Health Care Spending, Use, and Financial Hardship Among Traditional Medicare and Medicare Advantage Enrollees With Mental Health Symptoms

Sungchul Park, David J. Meyers, Daniel Enrique Jimenez, Nattalie Gualdrón, Benjamin Le Cook

Research output: Contribution to journalArticlepeer-review

1 Scopus citations

Abstract

Objective: We examined the differences in health care spending and utilization, and financial hardship between Traditional Medicare (TM) and Medicare Advantage (MA) enrollees with mental health symptoms. Design: Cross-sectional study. Participants: We identified Medicare beneficiaries with mental health symptoms using the Patient Health Questionnaire-2 and the Kessler-6 Psychological Distress Scale in the 2015–2021 Medical Expenditure Panel Survey. Measurements: Outcomes included health care spending and utilization (both general and mental health services), and financial hardship. The primary independent variable was MA enrollment. Results: MA enrollees with mental health symptoms were 2.3 percentage points (95% CI: -3.4, -1.2; relative difference: 16.1%) less likely to have specialty mental health visits than TM enrollees with mental health symptoms. There were no significant differences in total health care spending, but annual out-of-pocket spending was $292 (95% CI: 152–432; 18.2%) higher among MA enrollees with mental health symptoms than TM enrollees with mental health symptoms. Additionally, MA enrollees with mental health symptoms were 5.0 (95% CI: 2.9–7.2; 22.3%) and 2.5 percentage points (95% CI: 0.8–4.2; 20.9%) more likely to have difficulty paying medical bills over time and to experience high financial burden than TM enrollees with mental health symptoms. Conclusion: Our findings suggest that MA enrollees with mental health symptoms were more likely to experience limited access to mental health services and high financial hardship compared to TM enrollees with mental health symptoms. There is a need to develop policies aimed at improving access to mental health services while reducing financial burden for MA enrollees.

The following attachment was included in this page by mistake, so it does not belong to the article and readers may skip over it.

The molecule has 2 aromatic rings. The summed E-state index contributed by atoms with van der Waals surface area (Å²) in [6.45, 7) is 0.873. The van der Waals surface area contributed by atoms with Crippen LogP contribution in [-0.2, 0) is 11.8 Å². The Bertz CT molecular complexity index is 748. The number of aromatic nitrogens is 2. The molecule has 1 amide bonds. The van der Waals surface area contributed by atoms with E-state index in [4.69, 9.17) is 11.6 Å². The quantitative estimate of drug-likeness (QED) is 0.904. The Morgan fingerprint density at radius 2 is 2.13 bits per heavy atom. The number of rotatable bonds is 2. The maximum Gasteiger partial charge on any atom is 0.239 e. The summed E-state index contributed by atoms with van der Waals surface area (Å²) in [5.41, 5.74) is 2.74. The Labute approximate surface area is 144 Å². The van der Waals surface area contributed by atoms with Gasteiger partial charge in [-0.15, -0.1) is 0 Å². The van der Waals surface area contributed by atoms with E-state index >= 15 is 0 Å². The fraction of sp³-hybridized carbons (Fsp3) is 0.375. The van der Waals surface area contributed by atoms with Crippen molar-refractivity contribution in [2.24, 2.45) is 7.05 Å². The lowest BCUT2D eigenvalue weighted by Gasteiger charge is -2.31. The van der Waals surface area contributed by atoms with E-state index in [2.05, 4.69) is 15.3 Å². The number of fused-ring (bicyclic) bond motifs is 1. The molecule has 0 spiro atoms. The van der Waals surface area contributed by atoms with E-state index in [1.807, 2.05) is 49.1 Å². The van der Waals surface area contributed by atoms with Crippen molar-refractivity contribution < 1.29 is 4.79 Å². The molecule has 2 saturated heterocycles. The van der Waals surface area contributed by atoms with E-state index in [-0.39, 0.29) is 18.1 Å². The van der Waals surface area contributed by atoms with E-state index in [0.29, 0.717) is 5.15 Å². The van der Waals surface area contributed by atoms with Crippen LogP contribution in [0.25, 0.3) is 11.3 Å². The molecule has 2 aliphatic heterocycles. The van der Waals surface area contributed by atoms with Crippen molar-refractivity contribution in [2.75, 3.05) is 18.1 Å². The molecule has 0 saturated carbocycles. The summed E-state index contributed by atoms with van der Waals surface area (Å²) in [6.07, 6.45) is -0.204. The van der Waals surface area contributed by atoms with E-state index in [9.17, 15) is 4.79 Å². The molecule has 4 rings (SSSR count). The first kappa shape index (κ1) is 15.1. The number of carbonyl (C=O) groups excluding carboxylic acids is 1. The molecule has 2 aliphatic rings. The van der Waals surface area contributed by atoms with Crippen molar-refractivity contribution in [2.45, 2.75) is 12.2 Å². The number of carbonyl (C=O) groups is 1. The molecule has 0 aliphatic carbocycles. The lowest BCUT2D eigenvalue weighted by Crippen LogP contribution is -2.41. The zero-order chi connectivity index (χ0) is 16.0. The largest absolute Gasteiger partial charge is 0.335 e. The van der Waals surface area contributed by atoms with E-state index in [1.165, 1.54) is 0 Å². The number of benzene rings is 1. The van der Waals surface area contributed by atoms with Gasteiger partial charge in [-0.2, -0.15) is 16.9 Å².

Original languageEnglish
JournalAmerican Journal of Geriatric Psychiatry
DOIs
StateAccepted/In press - 2024

Bibliographical note

Publisher Copyright:
© 2024 American Association for Geriatric Psychiatry

Keywords

  • Medicare Advantage
  • financial hardship
  • health care spending
  • mental health
  • mental health services utilization
  • traditional Medicare

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